Background Checks As An Employer

If you are an employer looking to run background checks on a possible new hire, there are many options available to you. Regardless of the nature of the job, you should always run a background check to ensure that safety of everyone involved.

1. Follow Laws Regulating Background Checks

You can freely ask any future employees about their backgrounds, however it is illegal to target just specific classes. This means you cannot perform the background check based on the individuals race, sex, nationality, age, or gender. For example, if you were to run background checks on only African American applicants , you would be violating equal opportunity laws.

So keep in mind that you target specific groups and would have to run a background check on all applicants, and not just a group.

2. Have Employees Sign Consent Form

When running a background check on employees, you must ask current or potential employees to sign a consent form allowing you do proceed with the background check, and it will also protect you from any invasion of privacy claims.

3. Use An Official Consumer Reporting Agency(CRA)

If you are an employer using an outside agency to run the background checks, federal law states that you must use a registered CRA. A CRA follows strict standards to protect the data, as well as offering dispute resolution. There are many registered CRA’s to choose from, so when choosing the right one, choose one that best fits your needs.

4. Hire an Employment Screening Company

A commonly used category of the CRA provides a special credit report called an “Employment Report”. This report will detail everything on a person’s credit report, other their their credit score. You will be able to see their payment history, prior addresses, as well as previous employers.

A normal credit report will effect the individuals credit score , so if you request the employment report, it will have no effect on their credit score. `

5. Work Within Legal Time Restrictions

Under the federal law, CRA’s usually do not reveal any lawsuits, judgments, arrest accounts, etc, that are over seven years old. However, you can request that history past the seven years be included in your report.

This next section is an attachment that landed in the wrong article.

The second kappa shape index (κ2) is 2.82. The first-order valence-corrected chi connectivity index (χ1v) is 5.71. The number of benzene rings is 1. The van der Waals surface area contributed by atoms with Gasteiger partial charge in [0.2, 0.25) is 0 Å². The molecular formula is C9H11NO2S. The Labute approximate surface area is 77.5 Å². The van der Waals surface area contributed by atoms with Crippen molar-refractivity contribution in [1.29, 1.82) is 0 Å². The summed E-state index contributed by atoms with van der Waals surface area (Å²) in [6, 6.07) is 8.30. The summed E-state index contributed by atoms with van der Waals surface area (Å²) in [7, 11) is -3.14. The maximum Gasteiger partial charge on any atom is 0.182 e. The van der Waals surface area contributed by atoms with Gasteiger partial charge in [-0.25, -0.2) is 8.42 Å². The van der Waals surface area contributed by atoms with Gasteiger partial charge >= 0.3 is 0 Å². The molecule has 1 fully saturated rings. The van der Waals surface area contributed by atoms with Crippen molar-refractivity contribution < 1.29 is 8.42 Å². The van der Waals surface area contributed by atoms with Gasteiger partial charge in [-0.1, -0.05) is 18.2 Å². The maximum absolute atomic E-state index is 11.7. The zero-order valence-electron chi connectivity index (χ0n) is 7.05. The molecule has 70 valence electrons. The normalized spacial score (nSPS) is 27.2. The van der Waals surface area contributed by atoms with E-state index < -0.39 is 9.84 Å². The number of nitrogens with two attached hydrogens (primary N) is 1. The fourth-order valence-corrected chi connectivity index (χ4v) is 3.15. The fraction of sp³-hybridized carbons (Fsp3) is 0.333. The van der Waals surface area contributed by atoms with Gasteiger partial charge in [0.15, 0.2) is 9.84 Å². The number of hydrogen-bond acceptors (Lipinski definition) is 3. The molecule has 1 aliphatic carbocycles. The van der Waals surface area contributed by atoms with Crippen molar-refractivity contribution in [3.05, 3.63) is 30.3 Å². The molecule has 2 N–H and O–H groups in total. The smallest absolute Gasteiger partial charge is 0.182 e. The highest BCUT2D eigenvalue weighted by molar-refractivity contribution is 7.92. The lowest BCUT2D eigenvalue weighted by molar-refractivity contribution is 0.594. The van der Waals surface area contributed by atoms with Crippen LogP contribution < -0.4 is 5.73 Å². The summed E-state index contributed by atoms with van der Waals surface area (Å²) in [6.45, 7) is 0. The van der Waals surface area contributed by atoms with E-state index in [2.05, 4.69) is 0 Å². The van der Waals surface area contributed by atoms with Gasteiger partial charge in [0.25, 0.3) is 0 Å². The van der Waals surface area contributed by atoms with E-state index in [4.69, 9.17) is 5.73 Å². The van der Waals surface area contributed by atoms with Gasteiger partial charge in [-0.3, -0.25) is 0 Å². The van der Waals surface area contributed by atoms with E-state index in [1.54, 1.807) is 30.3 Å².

Keep in mind that some states have strict regulations that will not let you view activity past the seven year mark. Also some states do not allow arrest records to be used in the hiring decision making process.

6. Use the Public Records Legally

It is good to know what there are public records that you cannot use when making a hiring decision.For example, Workers Compensation Claims are public records. If you use this Workers Compensation claim in your hiring decision, it could be deemed illegal under the Americans with Disabilities Act (ADA)

Furthermore, you cannot use older bankruptcy records as part of your decision. This shows you have to be careful you are not breaking any laws when performing detailed background checks like these.

7. Contact Past Employers

This is can a quick, simple way to learn a lot more about your potential new employee. Legally they can speak truthfully about anything regarding the individuals performance with that company. Many times they will not go in depth about the person, however it is still an easy, cheap way to learn more about potential hires.

8. Search Social Media

Another method employers are quite often these days when performing a background check is the potential employees social media profiles. Searching their Facebook, Twitter, and Instagram profiles can really give you a good idea of how they carry themselves in their personal time.

If they constantly post pictures of them drunk and partying all the time, it can change your view on the potential employee completely and result in not hiring them.

On the other hand if you look at a possible employee’s social media profiles, and they seem professional, posting pictures of them with their family etc, it could should some more light that they could be a good hire.

9. Speak to Potential Hire Directly

It is not uncommon, or out of place to speak to a potential hire directly and ask a few questions. For example on the CRA report, it shows if the individual has been arrested at all in the last seven years. If you want to know if they have been arrested at all past the seven years limit, you can simply ask the person if they have ever been arrested in their lifetime. There is nothing illegal with asking a question like this.

Background Check As A Landlord